While the clause may be effective in preventing all negative statements, including subtle ones, about the other parent, a parent may think twice before saying bad things about their former spouse in front of their children.
Disparagement is a serious issue in child custody battles that may amount to custodial interference. Speaking negatively about the other parent in front of the kids can create distrust between the parents and make it difficult to co-parent effectively. A non-disparagement clause may also protect from parental alienation and prevent the kids from having to take sides.
Can You Enforce a Non-Disparagement Clause in a Custody Agreement?
While properly written non-disparagement clauses in custody agreements are legally binding, it can be very difficult to enforce them when a parent breaches the clause. In many cases, allegations that a parent violated a non-disparagement clause lead to he-said-she-said situations where it is practically impossible to determine who is right.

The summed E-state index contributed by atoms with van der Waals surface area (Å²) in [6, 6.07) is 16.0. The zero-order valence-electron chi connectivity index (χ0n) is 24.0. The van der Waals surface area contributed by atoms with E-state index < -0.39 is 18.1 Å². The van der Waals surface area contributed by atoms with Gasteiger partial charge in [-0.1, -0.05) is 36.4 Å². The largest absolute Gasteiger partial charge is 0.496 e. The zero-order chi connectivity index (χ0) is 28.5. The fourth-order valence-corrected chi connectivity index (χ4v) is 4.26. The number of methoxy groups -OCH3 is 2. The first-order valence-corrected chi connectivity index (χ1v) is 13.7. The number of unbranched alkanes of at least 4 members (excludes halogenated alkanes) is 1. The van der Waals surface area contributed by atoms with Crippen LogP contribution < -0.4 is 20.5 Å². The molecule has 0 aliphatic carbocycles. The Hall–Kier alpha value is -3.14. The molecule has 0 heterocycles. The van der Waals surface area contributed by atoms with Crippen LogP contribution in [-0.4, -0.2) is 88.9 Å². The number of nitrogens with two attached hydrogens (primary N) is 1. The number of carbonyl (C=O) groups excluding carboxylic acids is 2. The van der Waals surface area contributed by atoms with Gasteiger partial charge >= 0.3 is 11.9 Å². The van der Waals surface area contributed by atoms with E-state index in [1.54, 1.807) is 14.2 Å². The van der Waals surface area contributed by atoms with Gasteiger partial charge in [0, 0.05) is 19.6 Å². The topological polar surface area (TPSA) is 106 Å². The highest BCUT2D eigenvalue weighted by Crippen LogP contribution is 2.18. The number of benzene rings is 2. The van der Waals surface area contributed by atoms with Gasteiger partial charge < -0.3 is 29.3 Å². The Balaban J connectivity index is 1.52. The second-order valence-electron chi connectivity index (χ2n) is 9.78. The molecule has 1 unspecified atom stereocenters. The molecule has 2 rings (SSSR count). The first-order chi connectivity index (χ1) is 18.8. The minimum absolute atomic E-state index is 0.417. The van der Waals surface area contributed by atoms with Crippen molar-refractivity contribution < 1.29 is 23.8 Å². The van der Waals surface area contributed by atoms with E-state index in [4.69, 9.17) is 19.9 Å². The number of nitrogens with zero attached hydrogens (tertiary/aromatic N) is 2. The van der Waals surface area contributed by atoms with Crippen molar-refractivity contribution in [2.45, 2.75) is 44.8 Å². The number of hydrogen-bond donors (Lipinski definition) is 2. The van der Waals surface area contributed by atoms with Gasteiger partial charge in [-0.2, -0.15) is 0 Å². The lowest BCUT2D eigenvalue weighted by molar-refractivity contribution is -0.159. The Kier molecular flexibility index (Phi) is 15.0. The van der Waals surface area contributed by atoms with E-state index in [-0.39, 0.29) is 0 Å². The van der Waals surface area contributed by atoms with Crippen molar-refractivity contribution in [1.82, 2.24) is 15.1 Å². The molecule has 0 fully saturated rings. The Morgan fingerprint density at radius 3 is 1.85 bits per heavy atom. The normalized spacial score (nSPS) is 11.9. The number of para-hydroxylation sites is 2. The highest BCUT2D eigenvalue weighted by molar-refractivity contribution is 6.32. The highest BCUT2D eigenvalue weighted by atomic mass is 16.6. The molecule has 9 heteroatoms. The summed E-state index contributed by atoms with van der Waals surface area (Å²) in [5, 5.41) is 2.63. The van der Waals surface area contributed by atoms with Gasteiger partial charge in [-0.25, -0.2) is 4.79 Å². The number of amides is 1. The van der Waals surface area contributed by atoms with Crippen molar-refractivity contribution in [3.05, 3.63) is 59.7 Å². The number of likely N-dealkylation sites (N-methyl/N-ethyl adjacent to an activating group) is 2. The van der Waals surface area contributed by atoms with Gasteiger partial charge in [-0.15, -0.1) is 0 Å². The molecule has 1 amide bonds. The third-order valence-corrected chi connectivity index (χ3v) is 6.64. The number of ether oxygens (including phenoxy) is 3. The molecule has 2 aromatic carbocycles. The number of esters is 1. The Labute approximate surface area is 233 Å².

Although you can go to court to hold the other parent of your child responsible for violating a non-disparagement clause in your custody agreement, it is unlikely that the judge will take away the non-compliant parent’s visitation rights or impose any serious penalties, especially if there is not sufficient evidence to prove the breach.
However, if there is documented evidence of disparagement while a child custody case is ongoing, proving that the other parent talks negatively about their ex-spouse may result in less parenting time being awarded to the disparaging parent.